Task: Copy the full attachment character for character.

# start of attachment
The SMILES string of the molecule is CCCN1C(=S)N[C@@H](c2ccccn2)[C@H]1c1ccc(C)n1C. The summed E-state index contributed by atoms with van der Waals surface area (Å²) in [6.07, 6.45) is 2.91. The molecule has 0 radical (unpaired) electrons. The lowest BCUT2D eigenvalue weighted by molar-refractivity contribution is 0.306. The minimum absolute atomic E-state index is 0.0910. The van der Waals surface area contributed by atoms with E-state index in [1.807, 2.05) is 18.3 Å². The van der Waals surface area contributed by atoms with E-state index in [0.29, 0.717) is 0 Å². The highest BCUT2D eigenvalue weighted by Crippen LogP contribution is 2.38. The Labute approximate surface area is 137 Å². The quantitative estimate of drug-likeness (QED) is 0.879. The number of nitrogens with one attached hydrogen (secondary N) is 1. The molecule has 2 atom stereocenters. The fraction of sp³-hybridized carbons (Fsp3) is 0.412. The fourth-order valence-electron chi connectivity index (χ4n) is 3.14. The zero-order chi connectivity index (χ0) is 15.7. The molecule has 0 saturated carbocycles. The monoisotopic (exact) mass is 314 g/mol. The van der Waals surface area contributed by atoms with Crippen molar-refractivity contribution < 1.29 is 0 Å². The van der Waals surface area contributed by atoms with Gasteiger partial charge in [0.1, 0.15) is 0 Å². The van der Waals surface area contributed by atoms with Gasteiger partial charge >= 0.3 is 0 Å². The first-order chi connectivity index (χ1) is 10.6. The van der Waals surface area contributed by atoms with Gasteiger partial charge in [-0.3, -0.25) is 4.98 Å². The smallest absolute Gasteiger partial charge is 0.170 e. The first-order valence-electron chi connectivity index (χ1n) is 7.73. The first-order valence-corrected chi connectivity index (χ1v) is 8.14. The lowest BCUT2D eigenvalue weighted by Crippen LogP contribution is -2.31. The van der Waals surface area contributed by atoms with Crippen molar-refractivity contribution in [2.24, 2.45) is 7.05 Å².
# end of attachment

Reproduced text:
The SMILES string of the molecule is CCCN1C(=S)N[C@@H](c2ccccn2)[C@H]1c1ccc(C)n1C. The summed E-state index contributed by atoms with van der Waals surface area (Å²) in [6.07, 6.45) is 2.91. The molecule has 0 radical (unpaired) electrons. The lowest BCUT2D eigenvalue weighted by molar-refractivity contribution is 0.306. The minimum absolute atomic E-state index is 0.0910. The van der Waals surface area contributed by atoms with E-state index in [1.807, 2.05) is 18.3 Å². The van der Waals surface area contributed by atoms with E-state index in [0.29, 0.717) is 0 Å². The highest BCUT2D eigenvalue weighted by Crippen LogP contribution is 2.38. The Labute approximate surface area is 137 Å². The quantitative estimate of drug-likeness (QED) is 0.879. The number of nitrogens with one attached hydrogen (secondary N) is 1. The molecule has 2 atom stereocenters. The fraction of sp³-hybridized carbons (Fsp3) is 0.412. The fourth-order valence-electron chi connectivity index (χ4n) is 3.14. The zero-order chi connectivity index (χ0) is 15.7. The molecule has 0 saturated carbocycles. The monoisotopic (exact) mass is 314 g/mol. The van der Waals surface area contributed by atoms with Crippen molar-refractivity contribution < 1.29 is 0 Å². The van der Waals surface area contributed by atoms with Gasteiger partial charge in [0.1, 0.15) is 0 Å². The van der Waals surface area contributed by atoms with Gasteiger partial charge >= 0.3 is 0 Å². The first-order chi connectivity index (χ1) is 10.6. The van der Waals surface area contributed by atoms with Gasteiger partial charge in [-0.3, -0.25) is 4.98 Å². The smallest absolute Gasteiger partial charge is 0.170 e. The first-order valence-electron chi connectivity index (χ1n) is 7.73. The first-order valence-corrected chi connectivity index (χ1v) is 8.14. The lowest BCUT2D eigenvalue weighted by Crippen LogP contribution is -2.31. The van der Waals surface area contributed by atoms with Crippen molar-refractivity contribution in [2.24, 2.45) is 7.05 Å².